I suppose if it's a universal remote, you could program multiple devices into your phone and control the TV at your office with the same device as the one in your living room. But really, has anybody ever asked for a device like this?
AT&T launched a service Tuesday allowing Homezone customers to schedule recordings with their cellphones. Next week Verizon and Vodafone will launch a service allowing customers to program TiVo units by phone. Sprint plans to enter the remote recording market later this year.
This would all be such a brave new world if most mobile phones didn't have screens the size of a fingernail, making browsing TV listings a real chore. On the other hand, if you're working late and suddenly realize that there's a new episode of Survivor on that night that you don't want to miss, these new services could come in handy.
On the other hand, Reuters points out that a Jupiter Research study showed fewer than 10 percent of people actually want the ability to schedule PVR recordings on a cellphone. That may have something to do with the relatively small percentage of the population that actually has a PVR in the house.
Users will be able to browse listing and schedule recordings, as well as perform keyword searches. Orange customers will also be able to stream television content directly to their phones.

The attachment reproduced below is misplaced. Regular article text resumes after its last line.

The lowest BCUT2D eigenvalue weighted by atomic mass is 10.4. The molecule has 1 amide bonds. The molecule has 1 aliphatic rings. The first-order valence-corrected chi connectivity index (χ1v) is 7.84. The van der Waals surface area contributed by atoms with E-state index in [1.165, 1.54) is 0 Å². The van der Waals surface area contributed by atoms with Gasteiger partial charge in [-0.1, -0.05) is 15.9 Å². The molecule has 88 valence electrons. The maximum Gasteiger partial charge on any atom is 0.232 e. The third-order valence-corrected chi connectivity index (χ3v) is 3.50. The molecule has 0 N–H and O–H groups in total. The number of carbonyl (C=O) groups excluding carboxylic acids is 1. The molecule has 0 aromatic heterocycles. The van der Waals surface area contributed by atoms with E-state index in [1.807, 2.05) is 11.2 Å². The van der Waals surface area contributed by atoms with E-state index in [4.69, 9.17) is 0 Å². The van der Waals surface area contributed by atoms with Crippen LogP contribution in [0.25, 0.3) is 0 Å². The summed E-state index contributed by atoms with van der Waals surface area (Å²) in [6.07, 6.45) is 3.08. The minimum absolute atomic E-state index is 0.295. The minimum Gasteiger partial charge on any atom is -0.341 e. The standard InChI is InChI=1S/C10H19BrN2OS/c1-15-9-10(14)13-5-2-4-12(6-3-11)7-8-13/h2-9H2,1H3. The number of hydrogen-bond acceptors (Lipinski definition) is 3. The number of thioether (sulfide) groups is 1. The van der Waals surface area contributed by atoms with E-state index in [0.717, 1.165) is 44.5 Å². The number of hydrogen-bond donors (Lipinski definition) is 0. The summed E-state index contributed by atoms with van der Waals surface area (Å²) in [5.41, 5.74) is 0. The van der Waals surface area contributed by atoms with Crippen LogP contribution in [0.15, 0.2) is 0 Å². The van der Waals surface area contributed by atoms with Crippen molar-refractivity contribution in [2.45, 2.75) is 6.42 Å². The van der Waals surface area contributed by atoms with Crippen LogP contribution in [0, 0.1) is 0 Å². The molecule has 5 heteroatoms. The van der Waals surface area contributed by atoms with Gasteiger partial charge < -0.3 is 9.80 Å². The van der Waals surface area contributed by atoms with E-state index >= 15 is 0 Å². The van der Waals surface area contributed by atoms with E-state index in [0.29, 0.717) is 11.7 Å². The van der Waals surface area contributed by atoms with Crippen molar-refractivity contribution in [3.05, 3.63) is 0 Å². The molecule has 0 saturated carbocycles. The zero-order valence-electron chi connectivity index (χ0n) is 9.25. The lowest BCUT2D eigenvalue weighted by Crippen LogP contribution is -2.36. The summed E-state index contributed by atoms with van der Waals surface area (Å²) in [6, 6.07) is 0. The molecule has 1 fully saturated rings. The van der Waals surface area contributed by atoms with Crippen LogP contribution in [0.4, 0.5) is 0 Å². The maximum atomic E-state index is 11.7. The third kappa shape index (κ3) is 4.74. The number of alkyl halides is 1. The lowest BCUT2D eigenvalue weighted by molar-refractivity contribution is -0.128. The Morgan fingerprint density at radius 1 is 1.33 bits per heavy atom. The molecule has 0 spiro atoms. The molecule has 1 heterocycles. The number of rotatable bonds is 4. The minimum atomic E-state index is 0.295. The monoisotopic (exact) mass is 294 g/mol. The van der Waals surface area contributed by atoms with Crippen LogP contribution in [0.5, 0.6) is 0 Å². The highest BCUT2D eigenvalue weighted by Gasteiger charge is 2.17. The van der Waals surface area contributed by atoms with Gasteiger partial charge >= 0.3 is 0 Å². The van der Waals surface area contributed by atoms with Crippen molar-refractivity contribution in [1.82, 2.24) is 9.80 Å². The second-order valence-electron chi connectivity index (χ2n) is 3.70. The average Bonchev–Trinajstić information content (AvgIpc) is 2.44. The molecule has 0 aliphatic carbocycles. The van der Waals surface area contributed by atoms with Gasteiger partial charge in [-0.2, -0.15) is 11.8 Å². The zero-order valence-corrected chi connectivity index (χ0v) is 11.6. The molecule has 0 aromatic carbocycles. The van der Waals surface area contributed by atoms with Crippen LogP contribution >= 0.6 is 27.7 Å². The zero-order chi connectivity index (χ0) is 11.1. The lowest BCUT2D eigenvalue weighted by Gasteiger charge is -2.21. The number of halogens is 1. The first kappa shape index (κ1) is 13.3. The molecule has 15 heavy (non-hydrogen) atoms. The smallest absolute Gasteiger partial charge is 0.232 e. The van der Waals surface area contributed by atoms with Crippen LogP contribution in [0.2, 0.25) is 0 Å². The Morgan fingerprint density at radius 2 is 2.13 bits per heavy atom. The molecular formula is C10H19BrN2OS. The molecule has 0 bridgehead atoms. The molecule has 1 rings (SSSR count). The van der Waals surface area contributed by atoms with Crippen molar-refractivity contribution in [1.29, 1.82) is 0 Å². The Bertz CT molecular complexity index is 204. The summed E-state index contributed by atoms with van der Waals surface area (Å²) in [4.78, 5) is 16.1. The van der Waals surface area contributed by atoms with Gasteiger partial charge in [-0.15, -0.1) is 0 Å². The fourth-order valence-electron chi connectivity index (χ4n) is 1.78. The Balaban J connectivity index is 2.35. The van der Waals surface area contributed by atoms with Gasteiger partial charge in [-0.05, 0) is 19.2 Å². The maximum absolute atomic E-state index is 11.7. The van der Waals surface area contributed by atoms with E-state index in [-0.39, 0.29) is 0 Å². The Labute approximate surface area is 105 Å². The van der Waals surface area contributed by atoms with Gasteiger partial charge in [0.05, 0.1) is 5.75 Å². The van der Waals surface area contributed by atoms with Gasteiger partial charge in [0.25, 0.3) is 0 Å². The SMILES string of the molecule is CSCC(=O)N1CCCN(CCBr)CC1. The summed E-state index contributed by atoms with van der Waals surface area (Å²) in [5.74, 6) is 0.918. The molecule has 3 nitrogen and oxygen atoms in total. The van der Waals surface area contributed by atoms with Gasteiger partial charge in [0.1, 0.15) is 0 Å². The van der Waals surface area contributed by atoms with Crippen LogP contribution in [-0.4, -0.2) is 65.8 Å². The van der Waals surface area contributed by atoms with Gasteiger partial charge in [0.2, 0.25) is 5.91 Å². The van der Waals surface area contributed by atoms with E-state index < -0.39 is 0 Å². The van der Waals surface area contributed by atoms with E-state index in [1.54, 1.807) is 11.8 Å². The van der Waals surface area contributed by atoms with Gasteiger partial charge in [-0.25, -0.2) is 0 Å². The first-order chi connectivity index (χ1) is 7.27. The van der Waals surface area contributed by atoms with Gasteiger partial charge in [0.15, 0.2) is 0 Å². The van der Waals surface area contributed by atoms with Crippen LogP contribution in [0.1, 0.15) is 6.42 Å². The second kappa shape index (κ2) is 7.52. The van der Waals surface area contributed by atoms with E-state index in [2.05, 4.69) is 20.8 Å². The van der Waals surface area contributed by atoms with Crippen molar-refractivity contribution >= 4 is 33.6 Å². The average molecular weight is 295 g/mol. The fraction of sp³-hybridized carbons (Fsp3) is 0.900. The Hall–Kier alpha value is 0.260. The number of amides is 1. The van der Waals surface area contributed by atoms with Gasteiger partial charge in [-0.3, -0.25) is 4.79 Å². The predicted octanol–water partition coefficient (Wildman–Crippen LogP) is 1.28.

In related news, US-based Gist Communications has ended a beta test of their UGuide software allowing users to control a Windows Media Center system from their mobile phones. A message on the UGuide web site says now that the beta has been concluded, service will be suspended until commercial deployment of the service.
Homer: Why would I go to Utah? I love booze, caffeine and monogamy.
This episode really felt like two episodes in one, with both Lisa's story about her made up Native American heritage and Bart becoming involved with an older girl (played by Natalie Portman). Overall, my first reaction --having only seen the episode once-- is that it felt like the quintessential Simpsons episode with plenty of smart dialogue and enough hidden gags I know I probably won't catch until the second or third round in syndication. Of course, that could just be because I'm really slow.